We have talked about the concept of frequency and sampling a continuous-time signal to generate a discrete-time signal. Remember that the reason we work with discrete-time signals is that finite computer memory can store only a fixed number of time values. Similarly, this finite memory can also store only a fixed number of frequency values instead of infinite range of .
For this reason, while we are at sampling in time domain, we also want to sample the frequency domain. Assume that a total of samples were collected in time domain (see this Figure) at a rate of , thus spanning a time duration of seconds. Then, the lowest frequency that can be represented by these samples is the one by a signal that completes one full cycle — and no more — during this interval of seconds and consequently given by Hz. Consider the equation
and observe that
- Frequency resolution, determined by the lowest frequency that can be represented, is given by .
- Viewed as , we can get discrete frequency samples that are integer multiples of , if we want the same number of frequency samples as the time domain samples.
As explained in the article on sampling, the unique range of continuous frequency is , or
resulting in a discrete frequency resolution of . So discrete frequency is basically the spectral content in the primary zone sampled at equally spaced frequency points. The term is absent because it is the same as owing to the axis periodicity.
Eq (1) can also be written as
From the above equation, the actual continuous frequency represented by discrete frequency index depends on both the sample rate and as
For example, with kHz and ,
Each is therefore called a frequency bin and the value determines the number of input samples and the resolution of discrete frequency domain. Understanding the sampling theorem and the relationship between continuous and discrete frequencies will make the further concepts much easier to grasp.
The units of discrete frequency from Eq (4) are
Eq (4) is one of the two most fundamental relations in digital signal processing, the other being the sampling theorem. These are the two interfaces between continuous and discrete worlds.
Establishing the relationship between continuous and discrete frequencies gives the frequency domain as a sequence of numbers stored in a processor memory.
When in doubt about continuous and discrete frequency domains, refer to Eq (4)!
Having known the discrete frequency axis, it is natural to ask how these discrete frequencies physically look like. Of course, these are frequencies of a set of complex sinusoids with both and components, as defined in a previous post about complex sinusoids and shown in Figure below for .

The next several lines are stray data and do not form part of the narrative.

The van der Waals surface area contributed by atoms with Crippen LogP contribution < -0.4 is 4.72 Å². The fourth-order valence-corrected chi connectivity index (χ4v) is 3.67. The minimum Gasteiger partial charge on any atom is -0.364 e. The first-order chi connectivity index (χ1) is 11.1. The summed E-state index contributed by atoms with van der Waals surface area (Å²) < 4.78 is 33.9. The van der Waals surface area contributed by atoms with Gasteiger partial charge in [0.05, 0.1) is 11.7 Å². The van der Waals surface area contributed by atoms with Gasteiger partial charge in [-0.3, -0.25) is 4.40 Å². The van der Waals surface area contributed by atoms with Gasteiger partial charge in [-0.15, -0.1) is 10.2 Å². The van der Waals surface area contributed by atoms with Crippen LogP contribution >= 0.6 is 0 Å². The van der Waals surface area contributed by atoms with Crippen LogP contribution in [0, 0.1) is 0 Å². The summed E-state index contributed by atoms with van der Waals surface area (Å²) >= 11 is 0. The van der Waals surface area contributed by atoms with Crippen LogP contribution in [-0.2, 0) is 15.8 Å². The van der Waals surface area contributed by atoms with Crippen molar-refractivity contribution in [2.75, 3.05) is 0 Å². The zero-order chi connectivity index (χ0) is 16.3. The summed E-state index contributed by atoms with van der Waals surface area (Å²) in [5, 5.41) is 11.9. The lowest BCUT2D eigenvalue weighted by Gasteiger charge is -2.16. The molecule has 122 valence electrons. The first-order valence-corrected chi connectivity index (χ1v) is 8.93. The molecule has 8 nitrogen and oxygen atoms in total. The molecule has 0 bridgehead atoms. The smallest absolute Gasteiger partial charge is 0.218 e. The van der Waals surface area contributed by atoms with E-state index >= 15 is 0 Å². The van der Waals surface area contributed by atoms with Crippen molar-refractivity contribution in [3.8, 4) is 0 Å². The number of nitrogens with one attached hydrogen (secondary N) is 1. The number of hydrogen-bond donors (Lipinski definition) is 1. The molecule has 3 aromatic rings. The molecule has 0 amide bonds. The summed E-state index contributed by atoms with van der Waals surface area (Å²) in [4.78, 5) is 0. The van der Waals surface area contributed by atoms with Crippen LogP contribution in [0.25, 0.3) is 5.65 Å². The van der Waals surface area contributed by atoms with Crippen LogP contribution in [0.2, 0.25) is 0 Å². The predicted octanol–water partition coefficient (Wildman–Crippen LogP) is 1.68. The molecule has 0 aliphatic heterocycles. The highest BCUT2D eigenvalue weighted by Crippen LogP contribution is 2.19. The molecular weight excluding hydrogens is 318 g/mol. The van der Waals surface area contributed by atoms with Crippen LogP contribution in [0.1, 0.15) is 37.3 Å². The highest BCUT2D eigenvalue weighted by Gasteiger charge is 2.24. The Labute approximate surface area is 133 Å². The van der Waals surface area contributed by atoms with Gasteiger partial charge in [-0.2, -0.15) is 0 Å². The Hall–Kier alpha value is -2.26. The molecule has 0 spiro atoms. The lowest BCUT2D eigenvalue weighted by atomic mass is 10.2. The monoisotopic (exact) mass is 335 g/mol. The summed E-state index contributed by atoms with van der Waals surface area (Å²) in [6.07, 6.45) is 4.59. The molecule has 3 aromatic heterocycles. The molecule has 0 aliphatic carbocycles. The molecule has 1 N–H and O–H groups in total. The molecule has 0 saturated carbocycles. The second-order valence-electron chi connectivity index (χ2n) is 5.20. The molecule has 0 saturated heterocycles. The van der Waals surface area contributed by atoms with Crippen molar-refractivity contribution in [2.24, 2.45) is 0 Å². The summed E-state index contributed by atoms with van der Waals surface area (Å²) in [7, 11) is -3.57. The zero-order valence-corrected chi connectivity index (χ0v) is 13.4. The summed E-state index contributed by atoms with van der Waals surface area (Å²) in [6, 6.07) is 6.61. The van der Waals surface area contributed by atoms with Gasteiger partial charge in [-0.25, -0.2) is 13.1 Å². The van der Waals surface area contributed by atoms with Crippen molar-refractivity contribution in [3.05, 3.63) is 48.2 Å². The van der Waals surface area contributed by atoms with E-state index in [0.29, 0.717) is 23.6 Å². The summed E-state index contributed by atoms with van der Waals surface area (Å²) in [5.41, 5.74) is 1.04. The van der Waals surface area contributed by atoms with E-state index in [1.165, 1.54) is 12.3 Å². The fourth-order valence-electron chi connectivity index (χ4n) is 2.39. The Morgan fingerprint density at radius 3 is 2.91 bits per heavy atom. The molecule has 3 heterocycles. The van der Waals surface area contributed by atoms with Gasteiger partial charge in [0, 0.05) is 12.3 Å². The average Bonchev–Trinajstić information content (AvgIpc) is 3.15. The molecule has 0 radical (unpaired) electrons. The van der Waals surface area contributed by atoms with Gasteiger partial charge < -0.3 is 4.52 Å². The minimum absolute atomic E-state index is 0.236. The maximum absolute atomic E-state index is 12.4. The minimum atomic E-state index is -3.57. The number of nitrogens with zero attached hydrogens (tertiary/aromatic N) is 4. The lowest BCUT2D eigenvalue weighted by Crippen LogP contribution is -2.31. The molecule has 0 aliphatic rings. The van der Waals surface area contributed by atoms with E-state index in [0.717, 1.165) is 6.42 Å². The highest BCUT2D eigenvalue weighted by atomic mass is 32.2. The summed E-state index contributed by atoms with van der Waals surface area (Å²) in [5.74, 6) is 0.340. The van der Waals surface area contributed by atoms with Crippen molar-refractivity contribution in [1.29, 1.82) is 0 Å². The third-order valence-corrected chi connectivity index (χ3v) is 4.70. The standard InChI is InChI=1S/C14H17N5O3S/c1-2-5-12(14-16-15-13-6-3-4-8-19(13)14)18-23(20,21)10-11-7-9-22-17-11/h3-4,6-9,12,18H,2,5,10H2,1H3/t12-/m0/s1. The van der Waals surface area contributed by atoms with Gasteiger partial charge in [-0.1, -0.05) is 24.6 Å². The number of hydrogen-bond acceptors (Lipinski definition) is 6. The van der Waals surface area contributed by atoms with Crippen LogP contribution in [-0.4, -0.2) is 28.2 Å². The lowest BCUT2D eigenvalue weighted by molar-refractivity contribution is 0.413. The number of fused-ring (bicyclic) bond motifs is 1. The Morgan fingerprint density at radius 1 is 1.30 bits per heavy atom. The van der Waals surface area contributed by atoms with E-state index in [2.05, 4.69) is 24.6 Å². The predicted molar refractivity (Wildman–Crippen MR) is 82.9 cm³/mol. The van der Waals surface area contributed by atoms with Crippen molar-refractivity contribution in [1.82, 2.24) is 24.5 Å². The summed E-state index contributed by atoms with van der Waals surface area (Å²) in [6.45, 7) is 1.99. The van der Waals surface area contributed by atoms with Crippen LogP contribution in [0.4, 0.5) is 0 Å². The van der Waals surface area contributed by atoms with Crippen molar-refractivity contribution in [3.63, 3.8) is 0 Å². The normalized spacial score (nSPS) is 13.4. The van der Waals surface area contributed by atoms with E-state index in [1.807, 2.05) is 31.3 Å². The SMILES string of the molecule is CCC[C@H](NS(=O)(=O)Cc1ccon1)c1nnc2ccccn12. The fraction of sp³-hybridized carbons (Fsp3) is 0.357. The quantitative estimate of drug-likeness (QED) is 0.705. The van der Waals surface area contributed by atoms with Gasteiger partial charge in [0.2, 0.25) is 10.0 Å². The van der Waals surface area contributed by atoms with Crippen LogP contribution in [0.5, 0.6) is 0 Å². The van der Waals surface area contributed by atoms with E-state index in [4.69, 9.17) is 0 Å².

Following are a few key observations in this figure.
- For , the sinusoid is because , while sinusoid is because . Of course in a time -plane, this means a point standing still at .
- The and waveforms for are and and they complete on full cycle during samples. This is true in general. Here for a sample rate of kHz, it resulted in kHz with a time period equal to ms. One full cycle ensues because samples at kHz span a time duration of ms as well. Similarly, each complex sinusoid for each span complete cycles in an interval of samples.
- For negative values of , sinusoids remain unchanged while sinusoids change sign. This can be observed from the definition of a complex sinusoid rotating in an -plane as shown in this Figure and this Figure. part is same for both positive and negative directions of rotations, whereas part is positive for positive direction and negative for negative direction.
From the above discussion, the rate of oscillation in discrete-time signals decreases with going from to and increases from to , remembering that is the same as .
Consider a signal
It is clear that continuous frequencies present in this signal are kHz, kHz and kHz. Since the maximum frequency is kHz, the sampling theorem gives the Nyquist rate as kHz = kHz.
Now suppose that this signal is sampled at kHz, the folding frequency is then given by kHz. Sampling the signal at equal intervals of
If this signal is reconstructed in continuous-time domain, the frequencies present are and . From Eq (4), these appear as continuous frequencies at kHz and kHz. Since only kHz is less than and hence within aliasing-free range, it is still there after sampling. The other two are above the folding frequency and hence aliased to kHz and kHz.
In these articles, every time we write the expression involving a discrete frequency, we express it either as or , instead of that is used in most texts. The former clearly indicates the presence of a sampled discrete frequency analogous to the variable in , while it is easy to lose this meaning in the latter (the expression more closely resembles a Fourier series description, which we keep out to keep the explanations simple). In addition, dealing with complex numbers through an notation not only describes how they are implemented in actual electronic circuits, but it also constantly reminds us how phase is equally important in signal analysis. It is easy to overlook this fact in other more commonly used notations.